A number of predetermined groups may be stored in the IED 14. In addition, a selection menu may be stored in the IED 14. The IED 14 may be configured using the selection menu to select the predetermined group in which the metering sensors 16 that are connected with the IED 14 are located. Accordingly, this embodiment provides improved accuracy of the IED 14 without the necessity of individual testing of the metering sensors 16.

Referring again to FIG. 1, during operation of the presently preferred embodiments of the IED 14, the CPU 24 receives and processes the digital signals from the DSP circuit 22. The CPU 24 may apply the characteristic curves during processing of the digital signals to generate electrical parameters representing the electrical energy present on the conductors 12. By application of the characteristic curves, the CPU 24 is capable of improving the accuracy of the electrical parameters derived from the output of the metering sensors 16.

In another embodiment, the IED 14 may dynamically select characteristic curves during operation as a function of operating conditions. The operating conditions may be any condition within the power distribution system 10 that may introduce error into the electrical parameters derived by the IED 14. Operating conditions may include temperature, voltage, current, frequency, harmonics, noise or any other varying operating condition affecting measurement by the metering sensors 16 and derivation of the electrical parameters by the IED 14. The operating conditions may be sensed by the IED 14. Alternatively, the operating conditions may be obtained by the IED 14 from a source within the network 42 (FIG. 6).

During operation within this embodiment, the IED 14 may sense one or more of the operating conditions and selectively apply the characteristic curves during derivation of the electrical parameters. For example, where the accuracy of the measurement of electrical energy by the IED 14 and the metering sensors 16 is susceptible to changes in ambient air temperature, characteristic curves may be developed for each of a plurality of temperature ranges within the expected ambient temperature range. During operation, the IED 14 may monitor an ambient air temperature sensor (not shown) and selectively apply one of the characteristic curves based on the ambient temperature. Alternatively, the temperature may be obtained from a server (not shown) on the network 42 (FIG. 6) that includes ambient temperature data. Another example is selectively applying characteristic curves to correct error introduced by harmonic conditions as a function of the frequency measured by the IED 14. Selective application of the characteristic curves may improve the overall accuracy of the IED 14 and reduce errors in measurement by the metering sensors 16.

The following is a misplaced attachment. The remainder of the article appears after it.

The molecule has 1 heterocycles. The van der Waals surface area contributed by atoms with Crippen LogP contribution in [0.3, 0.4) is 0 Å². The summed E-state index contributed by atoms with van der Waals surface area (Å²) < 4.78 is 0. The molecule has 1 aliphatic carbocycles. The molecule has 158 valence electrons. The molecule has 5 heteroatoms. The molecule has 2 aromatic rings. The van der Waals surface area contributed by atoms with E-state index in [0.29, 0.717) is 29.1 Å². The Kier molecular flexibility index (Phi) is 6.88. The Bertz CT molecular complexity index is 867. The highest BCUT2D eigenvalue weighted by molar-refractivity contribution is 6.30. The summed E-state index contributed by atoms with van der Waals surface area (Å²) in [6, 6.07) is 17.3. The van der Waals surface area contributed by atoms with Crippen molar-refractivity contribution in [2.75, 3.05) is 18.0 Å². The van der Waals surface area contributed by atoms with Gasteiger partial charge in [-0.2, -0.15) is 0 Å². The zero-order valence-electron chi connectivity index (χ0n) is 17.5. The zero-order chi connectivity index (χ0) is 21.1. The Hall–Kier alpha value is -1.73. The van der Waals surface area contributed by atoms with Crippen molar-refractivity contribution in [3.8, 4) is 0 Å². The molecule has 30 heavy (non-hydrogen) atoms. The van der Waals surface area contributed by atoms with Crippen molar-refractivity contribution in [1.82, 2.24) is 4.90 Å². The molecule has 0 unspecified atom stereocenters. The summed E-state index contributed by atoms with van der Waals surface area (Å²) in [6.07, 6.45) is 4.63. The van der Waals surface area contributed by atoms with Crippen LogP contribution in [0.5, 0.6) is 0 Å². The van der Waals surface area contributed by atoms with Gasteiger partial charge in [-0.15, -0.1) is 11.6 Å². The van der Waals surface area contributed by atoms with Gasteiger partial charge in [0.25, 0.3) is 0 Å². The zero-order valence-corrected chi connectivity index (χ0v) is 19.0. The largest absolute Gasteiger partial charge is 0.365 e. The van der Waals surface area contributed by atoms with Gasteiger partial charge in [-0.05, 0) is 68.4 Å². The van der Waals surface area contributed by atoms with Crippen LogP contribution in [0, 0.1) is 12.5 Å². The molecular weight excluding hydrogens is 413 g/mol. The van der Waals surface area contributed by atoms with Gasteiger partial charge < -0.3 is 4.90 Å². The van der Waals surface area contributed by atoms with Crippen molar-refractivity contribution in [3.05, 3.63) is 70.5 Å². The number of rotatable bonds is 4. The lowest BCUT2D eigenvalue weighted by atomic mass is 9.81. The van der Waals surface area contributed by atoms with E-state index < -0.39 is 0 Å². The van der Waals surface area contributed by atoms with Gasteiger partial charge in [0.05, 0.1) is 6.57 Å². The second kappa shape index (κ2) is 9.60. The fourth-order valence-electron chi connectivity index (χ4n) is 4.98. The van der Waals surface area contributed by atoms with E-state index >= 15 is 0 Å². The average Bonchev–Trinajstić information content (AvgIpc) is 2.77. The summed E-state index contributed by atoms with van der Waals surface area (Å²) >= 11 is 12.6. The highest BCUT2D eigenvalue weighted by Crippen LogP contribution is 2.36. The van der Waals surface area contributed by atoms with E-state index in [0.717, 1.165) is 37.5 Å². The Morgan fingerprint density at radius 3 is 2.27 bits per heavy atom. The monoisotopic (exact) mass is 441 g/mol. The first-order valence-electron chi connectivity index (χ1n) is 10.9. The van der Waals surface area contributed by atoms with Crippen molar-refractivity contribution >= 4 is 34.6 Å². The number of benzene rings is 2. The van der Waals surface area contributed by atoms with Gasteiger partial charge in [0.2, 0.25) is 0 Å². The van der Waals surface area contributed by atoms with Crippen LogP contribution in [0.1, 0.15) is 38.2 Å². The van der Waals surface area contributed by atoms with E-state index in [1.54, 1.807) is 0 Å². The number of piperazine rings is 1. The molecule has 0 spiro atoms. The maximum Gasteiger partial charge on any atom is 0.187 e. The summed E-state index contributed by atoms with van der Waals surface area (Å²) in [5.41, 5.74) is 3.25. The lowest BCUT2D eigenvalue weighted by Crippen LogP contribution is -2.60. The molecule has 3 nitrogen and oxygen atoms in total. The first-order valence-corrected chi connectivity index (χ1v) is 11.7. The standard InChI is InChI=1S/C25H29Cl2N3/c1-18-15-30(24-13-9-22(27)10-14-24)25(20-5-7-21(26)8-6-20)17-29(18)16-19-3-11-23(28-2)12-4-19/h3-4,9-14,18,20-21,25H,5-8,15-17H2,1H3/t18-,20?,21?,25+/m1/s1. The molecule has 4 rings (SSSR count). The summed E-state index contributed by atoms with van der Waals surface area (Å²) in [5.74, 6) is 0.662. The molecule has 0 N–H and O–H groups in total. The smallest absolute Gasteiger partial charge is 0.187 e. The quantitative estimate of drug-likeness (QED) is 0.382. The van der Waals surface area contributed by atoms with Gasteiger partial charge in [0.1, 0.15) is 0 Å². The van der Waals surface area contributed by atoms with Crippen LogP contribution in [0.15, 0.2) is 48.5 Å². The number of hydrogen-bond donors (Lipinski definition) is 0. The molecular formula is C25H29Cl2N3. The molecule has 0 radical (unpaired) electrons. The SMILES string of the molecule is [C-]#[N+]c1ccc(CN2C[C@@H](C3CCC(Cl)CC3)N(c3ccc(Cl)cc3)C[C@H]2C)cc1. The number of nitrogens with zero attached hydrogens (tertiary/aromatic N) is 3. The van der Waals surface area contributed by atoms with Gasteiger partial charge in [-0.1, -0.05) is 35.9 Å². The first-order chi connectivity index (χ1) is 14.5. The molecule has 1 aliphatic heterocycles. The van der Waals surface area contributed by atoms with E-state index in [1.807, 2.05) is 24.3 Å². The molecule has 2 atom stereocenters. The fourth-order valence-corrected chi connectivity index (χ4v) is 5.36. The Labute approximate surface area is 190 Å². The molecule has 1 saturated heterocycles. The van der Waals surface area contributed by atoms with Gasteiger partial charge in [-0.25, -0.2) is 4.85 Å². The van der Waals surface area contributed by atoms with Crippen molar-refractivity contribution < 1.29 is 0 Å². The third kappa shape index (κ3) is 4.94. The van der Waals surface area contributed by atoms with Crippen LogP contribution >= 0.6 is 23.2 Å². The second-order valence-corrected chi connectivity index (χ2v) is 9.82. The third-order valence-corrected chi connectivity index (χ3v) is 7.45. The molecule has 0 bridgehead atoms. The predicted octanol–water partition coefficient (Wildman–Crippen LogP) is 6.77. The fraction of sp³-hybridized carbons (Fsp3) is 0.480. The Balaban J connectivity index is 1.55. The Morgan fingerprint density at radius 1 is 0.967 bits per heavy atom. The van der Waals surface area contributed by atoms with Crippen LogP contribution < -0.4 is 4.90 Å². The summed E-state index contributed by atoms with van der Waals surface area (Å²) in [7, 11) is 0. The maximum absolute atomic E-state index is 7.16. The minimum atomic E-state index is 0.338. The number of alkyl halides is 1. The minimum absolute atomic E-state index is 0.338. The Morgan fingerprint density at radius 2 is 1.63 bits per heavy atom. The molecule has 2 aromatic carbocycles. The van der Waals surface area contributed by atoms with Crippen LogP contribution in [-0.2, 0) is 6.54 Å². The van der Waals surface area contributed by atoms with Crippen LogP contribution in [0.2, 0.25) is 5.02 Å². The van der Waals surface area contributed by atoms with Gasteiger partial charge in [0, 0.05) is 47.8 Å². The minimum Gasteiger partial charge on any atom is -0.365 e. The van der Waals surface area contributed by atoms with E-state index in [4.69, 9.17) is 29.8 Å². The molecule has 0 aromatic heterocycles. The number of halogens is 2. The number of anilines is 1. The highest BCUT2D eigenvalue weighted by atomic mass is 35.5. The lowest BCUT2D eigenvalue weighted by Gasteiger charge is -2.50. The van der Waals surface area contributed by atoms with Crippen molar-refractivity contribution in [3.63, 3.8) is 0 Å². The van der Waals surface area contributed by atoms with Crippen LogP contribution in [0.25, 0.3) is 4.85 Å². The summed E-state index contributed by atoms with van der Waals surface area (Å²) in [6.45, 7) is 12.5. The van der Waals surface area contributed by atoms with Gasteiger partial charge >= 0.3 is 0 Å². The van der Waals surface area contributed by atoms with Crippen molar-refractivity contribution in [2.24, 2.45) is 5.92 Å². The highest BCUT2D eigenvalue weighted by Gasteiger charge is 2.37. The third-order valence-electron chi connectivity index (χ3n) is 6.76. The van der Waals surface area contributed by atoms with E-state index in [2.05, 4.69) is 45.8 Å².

In another embodiment, the IED 14 may be directed to apply some of the characteristic curves at all times while other characteristic curves may be selectively applied based on operating conditions. For example, a characteristic curve representing error correction for the position (e.g. centered, offset, etc.) of the conductors 12 within the window of a window type current sensor 32 may be continuously applied during operation. However, a characteristic curve for a particular noise or harmonic condition may be selectively applied when the IED 14 senses the presence of that operating condition.

In yet another embodiment, the characteristic curves may be determined through testing and then stored in the metering sensors 16. In this embodiment, the metering sensors 16 include a memory device (not shown) fixedly coupled to each of the metering sensors 16. The memory device may be a non-volatile memory device, such as, for example, a read only memory (ROM) or any other memory device capable of storing data representing the characteristic curves.

When the metering sensors 16 are connected with the IED 14, the IED 14 may be activated to access and extract the characteristic curves from the memory device. The characteristic curves may be transferred to the IED 14 through the electrical interface between the IED 14 and the metering sensors 16. In another embodiment, a separate data transfer line (not shown) coupling the IED 14 and each of the metering sensors 16 may be used for data communications. Following extraction, the IED 14 may store and use the characteristic curves during operation as previously discussed. Alternatively, the metering sensors 16 may provide ongoing access to the characteristic curves such that the IED 14 may selectively access and use the characteristic curves during operation.

In another embodiment, the metering sensors 16 may also contain sufficient processing capability to dynamically modify or substitute characteristic curves made available to the IED 14. Modification and substitution may be based on the operating conditions. Example operating conditions that may be monitored and used as a basis for modification and substitution include temperature, noise, tap setting, operating ranges, harmonics, window position and other similar operational parameters that may affect accuracy. In this embodiment, the characteristic curves are made available for use by the IED 14 at the direction of the metering sensors 16.